• The Emerald app is optimized for the iPad and compatible with iPhone and iPad touch. It requires iOS 3.0 or later and is available free of charge from your app provider.

Remember if you’re using an iPad make certain to add the MBS Library Service  page to your Home Screen for easy access to all the Resources we have to offer you for your research. Simply open our page then tap the arrow in a box symbol next to the top URL line and then select “Add to Home Screen”. You can even edit the name of the Web Icon, after you’ve done this – tap the “Add” button.

Referencing – new guide and software options

3 December 2011 5 comments

Hayes (2010) Guide to citing references (Harvard system)Some of the information in this post is now out of date – for the latest University of Manchester referencing guide goto Referencing – new citation guide (26 February 2013)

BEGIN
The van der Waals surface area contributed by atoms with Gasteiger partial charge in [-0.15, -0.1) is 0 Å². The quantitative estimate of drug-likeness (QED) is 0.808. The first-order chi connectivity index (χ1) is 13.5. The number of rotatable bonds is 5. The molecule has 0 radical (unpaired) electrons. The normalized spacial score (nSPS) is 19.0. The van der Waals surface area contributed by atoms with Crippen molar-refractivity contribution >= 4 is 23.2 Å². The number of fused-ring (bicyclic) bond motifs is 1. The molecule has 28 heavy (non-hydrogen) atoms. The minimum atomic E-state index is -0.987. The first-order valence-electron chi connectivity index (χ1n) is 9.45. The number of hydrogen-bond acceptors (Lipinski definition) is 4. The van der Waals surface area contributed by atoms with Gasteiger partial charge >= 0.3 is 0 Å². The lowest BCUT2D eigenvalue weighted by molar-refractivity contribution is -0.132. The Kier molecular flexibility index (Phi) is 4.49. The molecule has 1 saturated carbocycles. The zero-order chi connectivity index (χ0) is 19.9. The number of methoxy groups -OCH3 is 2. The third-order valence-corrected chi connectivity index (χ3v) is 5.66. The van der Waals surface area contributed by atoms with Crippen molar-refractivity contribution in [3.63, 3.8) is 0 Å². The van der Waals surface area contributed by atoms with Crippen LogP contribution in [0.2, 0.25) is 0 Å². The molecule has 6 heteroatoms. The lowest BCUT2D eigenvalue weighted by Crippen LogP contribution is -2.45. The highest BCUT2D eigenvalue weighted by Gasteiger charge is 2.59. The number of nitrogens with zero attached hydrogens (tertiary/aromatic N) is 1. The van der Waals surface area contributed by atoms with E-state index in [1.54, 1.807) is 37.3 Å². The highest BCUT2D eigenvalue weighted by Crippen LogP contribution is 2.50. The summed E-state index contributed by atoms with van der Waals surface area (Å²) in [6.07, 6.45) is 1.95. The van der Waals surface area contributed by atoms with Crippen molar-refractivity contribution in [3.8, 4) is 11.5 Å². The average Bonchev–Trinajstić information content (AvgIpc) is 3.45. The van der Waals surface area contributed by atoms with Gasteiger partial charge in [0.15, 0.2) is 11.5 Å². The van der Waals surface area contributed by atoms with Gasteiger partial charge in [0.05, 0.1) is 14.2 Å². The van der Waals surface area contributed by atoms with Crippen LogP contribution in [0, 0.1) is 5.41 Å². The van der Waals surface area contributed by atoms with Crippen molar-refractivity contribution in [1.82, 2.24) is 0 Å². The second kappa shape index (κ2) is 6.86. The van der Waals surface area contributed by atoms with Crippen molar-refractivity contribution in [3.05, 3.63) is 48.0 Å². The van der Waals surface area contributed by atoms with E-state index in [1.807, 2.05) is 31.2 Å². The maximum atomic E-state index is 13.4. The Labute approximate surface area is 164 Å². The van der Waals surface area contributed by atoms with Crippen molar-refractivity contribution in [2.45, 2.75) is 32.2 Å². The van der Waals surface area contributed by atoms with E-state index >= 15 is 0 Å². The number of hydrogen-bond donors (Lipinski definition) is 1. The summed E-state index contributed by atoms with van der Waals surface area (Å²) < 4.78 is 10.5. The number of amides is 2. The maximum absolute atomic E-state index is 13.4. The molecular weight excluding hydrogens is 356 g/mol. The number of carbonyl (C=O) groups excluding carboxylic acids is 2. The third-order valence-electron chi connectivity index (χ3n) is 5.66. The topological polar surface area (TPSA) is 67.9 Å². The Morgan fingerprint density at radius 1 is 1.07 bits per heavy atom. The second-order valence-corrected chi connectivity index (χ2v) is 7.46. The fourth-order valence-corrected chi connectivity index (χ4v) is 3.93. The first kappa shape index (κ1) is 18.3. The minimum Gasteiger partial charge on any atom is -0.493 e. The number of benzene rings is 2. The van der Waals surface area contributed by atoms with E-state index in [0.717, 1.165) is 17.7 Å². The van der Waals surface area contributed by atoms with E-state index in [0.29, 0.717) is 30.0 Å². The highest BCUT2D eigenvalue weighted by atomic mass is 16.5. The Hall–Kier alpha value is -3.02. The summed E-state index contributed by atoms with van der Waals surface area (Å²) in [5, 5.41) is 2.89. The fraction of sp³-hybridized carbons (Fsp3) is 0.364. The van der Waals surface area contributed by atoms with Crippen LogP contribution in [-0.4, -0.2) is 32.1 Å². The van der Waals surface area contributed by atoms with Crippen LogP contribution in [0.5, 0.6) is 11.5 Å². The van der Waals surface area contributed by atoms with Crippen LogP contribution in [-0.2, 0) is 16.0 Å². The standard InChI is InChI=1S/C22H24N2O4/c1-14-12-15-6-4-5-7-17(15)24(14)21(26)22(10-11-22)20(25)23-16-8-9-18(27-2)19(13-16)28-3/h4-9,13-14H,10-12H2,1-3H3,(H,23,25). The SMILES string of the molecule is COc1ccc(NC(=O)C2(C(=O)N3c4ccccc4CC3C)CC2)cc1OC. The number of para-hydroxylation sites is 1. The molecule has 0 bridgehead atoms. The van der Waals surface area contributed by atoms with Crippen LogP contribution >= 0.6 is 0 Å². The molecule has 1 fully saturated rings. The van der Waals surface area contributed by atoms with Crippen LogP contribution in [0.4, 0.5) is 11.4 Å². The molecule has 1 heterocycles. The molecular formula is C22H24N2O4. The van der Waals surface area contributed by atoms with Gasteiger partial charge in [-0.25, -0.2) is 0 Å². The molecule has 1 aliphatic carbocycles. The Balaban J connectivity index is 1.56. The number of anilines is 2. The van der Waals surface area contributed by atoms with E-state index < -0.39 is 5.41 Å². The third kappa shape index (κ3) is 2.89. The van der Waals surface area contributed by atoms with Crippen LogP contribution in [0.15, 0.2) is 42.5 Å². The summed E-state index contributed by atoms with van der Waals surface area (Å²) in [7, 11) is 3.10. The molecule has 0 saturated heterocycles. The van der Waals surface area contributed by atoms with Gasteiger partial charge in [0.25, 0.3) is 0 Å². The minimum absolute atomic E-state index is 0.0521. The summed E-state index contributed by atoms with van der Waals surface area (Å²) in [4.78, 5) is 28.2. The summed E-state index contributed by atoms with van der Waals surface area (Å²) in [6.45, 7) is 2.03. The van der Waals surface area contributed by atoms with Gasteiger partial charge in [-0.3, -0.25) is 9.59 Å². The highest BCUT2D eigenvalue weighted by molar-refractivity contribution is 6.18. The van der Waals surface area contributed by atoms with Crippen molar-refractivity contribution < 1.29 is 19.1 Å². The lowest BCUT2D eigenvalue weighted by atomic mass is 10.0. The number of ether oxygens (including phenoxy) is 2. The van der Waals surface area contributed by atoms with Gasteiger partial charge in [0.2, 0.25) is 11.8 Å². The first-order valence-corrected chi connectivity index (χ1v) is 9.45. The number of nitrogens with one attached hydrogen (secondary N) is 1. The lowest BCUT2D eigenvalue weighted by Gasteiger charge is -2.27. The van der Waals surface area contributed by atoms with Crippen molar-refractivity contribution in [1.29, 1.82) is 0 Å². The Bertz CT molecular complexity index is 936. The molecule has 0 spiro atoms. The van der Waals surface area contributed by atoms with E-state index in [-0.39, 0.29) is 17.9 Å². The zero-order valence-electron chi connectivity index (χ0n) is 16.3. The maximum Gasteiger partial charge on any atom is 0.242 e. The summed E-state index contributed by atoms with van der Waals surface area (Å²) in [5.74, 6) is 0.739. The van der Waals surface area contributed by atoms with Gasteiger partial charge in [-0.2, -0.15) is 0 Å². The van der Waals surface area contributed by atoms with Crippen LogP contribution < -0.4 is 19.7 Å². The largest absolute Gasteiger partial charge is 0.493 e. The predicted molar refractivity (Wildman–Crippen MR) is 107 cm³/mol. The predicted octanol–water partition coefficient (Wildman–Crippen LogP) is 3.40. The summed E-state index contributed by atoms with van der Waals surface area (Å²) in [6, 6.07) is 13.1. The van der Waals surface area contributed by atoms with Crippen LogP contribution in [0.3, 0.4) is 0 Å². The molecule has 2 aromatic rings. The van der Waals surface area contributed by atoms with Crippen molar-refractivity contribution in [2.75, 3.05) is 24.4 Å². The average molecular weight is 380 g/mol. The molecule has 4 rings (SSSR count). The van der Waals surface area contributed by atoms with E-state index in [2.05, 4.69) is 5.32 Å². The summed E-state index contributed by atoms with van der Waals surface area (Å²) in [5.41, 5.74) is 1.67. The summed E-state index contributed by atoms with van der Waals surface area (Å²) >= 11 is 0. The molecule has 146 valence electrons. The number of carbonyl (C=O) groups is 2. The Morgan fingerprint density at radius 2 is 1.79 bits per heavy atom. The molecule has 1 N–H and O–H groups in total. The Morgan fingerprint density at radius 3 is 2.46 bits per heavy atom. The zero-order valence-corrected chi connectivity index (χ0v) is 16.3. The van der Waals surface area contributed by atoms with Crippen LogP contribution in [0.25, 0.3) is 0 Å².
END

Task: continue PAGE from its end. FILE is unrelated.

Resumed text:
The 2011 version of John Hynes’ “Guide to citing references (Harvard system)” is proving to be the most popular of our How to research guides.

The guide provides a brief introduction to referencing: both citing references to others’ work within the text of your assignment/thesis/paper, and compiling an accurate list of references.

The Harvard system (Harvard style) is based on Author – Date information in the text with a list of references at the end in alphabetical order. However, it does allow for some variation in the detailed formatting. For example:
A) Pears, R. and Shields, G. (2010) Cite them right: the essential referencing guide. 8th edn. Basingstoke: Palgrave Macmillan.
OR
B) FISHER, D., and HANSTOCK, T., 1998. Citing references: a guide for students. Blackwell.

The guide chooses A because all Manchester Business School course handbooks use uppercase and lowercase for authors’ names, rather than all uppercase (and an unscientific survey of descriptions of Harvard referencing had most with the publication year in brackets).